How To Face The Things You Fear (Part One)

How To Face The Things You Fear (Part One)

by Dr Emma Gray - 21st October, 2014

The first part of this blog looks are why we experience fear or anxiety in the face of certain challenges that have the potential to move our lives forward in a positive way.

We fear things because we predict that something negative will happen and that we will not then have the resources to cope.

This combination of anticipated disaster and expected helplessness in the face of it leads our brains to identify a risk which triggers our body’s response to danger, i.e. anxiety or fear. Predicted negative outcomes can involve both practical and psychological catastrophes, common examples include:

Practical negative outcomes: harm to self or others, damage to property, loss of job/role

Psychological negative out: negative evaluation by others, embarrassment/humiliation, being overwhelmed by negative emotions (e.g. panic attacks or losing one’s mind).

If the thoughts that underlie your fears are both accurate and helpful you need to read no further, however, if your anxiety is preventing you from achieving something that would enhance your experience and move your life forward in a desirable way it is likely that you predictions about the future are self defeating and need to be addressed.

Understanding why we experience fear in the face of a perceived challenge offers us a way forward in terms of dealing with the challenge.

In part two of this blog we outline a therapeutic programme that has been designed by the team of Clinical Psychologists and Counselling Psychologists at The British CBT & Counselling Service to help you to tackle your fears and anxiety and overcome the challenges that you face.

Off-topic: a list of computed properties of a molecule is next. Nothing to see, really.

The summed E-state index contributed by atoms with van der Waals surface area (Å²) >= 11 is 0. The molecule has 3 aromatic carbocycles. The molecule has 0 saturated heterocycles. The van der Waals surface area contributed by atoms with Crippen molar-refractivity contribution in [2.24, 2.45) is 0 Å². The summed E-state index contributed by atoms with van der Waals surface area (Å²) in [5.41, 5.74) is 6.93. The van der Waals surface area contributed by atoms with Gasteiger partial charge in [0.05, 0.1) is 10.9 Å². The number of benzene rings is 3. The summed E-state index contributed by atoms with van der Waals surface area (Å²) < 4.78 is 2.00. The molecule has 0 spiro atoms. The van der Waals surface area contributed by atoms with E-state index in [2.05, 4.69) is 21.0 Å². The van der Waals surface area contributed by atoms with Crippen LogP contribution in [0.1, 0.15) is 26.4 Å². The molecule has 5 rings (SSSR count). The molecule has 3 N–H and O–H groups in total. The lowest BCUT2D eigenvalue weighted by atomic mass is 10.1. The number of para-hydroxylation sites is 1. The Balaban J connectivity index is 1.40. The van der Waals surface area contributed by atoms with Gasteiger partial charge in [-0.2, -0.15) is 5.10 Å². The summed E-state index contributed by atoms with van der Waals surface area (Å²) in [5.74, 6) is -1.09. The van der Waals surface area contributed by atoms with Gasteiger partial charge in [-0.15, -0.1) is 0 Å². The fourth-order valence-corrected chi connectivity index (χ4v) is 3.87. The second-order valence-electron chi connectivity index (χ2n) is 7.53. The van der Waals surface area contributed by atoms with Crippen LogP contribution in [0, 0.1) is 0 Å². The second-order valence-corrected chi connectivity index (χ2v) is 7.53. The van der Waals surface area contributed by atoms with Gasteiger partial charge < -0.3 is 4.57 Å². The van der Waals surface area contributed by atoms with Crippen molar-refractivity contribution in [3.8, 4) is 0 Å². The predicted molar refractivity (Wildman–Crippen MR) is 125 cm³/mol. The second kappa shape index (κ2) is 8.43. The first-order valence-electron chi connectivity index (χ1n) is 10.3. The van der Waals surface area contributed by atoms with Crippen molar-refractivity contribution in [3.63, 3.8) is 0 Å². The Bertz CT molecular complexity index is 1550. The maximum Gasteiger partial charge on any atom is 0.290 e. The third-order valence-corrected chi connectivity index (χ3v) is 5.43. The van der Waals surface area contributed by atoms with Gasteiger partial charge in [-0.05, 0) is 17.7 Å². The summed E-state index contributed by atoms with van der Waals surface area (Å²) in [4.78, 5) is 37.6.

The programme draws on the principles of Cognitive Behavioural Therapy (CBT), a ‘talking therapy’ that research has shown to be the most effective treatment available for anxiety and aims to offer individuals a way of breaking cycles of avoidance that are holding them back and preventing them from reaching their full potential.

This is part one of A multi part article, click below to navigate.


Dr Emma Gray

Dr Emma Gray

I am often the first person with whom my patients share significant and intimate thoughts and memories; I never take that privileged position for granted nor the opportunity to help someone to feel better about themselves and discover a more fulfilling life. One of my colleague once described me as natural psychologist; I guess she was alluding to the fact that I feel at ease being a therapist, I can empathise with people’s distress and discomfort but don’t feel overwhelmed by it, I can understand their problem and know how to help, it has always just felt like what I should be doing.


Read more about my approach to counselling here...


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